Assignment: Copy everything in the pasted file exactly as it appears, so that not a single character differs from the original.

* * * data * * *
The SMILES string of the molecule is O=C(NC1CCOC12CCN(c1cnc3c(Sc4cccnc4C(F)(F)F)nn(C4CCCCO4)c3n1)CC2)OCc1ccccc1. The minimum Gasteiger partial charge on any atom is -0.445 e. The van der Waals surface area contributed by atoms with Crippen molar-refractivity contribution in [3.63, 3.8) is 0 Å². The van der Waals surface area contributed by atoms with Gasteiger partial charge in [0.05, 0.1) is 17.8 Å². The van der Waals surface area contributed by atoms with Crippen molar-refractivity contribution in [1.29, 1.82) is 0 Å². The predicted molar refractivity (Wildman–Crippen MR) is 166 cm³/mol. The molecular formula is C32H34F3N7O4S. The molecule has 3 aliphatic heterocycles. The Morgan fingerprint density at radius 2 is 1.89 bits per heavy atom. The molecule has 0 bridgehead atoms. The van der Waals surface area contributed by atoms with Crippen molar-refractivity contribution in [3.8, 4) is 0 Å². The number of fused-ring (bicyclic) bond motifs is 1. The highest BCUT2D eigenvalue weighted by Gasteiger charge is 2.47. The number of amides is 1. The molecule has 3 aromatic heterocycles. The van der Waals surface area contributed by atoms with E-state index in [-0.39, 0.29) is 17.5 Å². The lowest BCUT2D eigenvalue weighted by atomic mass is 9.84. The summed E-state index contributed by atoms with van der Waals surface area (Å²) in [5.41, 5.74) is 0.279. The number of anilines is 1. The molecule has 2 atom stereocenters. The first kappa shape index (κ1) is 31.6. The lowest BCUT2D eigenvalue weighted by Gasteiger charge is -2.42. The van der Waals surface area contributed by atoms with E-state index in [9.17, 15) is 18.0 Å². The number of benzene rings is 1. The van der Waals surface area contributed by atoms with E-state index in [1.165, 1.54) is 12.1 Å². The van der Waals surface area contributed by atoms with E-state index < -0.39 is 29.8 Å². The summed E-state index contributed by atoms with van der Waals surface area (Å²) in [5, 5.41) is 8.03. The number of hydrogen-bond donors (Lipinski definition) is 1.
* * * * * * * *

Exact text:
The SMILES string of the molecule is O=C(NC1CCOC12CCN(c1cnc3c(Sc4cccnc4C(F)(F)F)nn(C4CCCCO4)c3n1)CC2)OCc1ccccc1. The minimum Gasteiger partial charge on any atom is -0.445 e. The van der Waals surface area contributed by atoms with Crippen molar-refractivity contribution in [3.63, 3.8) is 0 Å². The van der Waals surface area contributed by atoms with Gasteiger partial charge in [0.05, 0.1) is 17.8 Å². The van der Waals surface area contributed by atoms with Crippen molar-refractivity contribution in [1.29, 1.82) is 0 Å². The predicted molar refractivity (Wildman–Crippen MR) is 166 cm³/mol. The molecular formula is C32H34F3N7O4S. The molecule has 3 aliphatic heterocycles. The Morgan fingerprint density at radius 2 is 1.89 bits per heavy atom. The molecule has 0 bridgehead atoms. The van der Waals surface area contributed by atoms with Crippen molar-refractivity contribution in [3.8, 4) is 0 Å². The number of fused-ring (bicyclic) bond motifs is 1. The highest BCUT2D eigenvalue weighted by Gasteiger charge is 2.47. The number of amides is 1. The molecule has 3 aromatic heterocycles. The van der Waals surface area contributed by atoms with E-state index in [-0.39, 0.29) is 17.5 Å². The lowest BCUT2D eigenvalue weighted by atomic mass is 9.84. The summed E-state index contributed by atoms with van der Waals surface area (Å²) in [5.41, 5.74) is 0.279. The number of anilines is 1. The molecule has 2 atom stereocenters. The first kappa shape index (κ1) is 31.6. The lowest BCUT2D eigenvalue weighted by Gasteiger charge is -2.42. The van der Waals surface area contributed by atoms with E-state index in [9.17, 15) is 18.0 Å². The number of benzene rings is 1. The van der Waals surface area contributed by atoms with E-state index in [1.165, 1.54) is 12.1 Å². The van der Waals surface area contributed by atoms with E-state index < -0.39 is 29.8 Å². The summed E-state index contributed by atoms with van der Waals surface area (Å²) in [5, 5.41) is 8.03. The number of hydrogen-bond donors (Lipinski definition) is 1.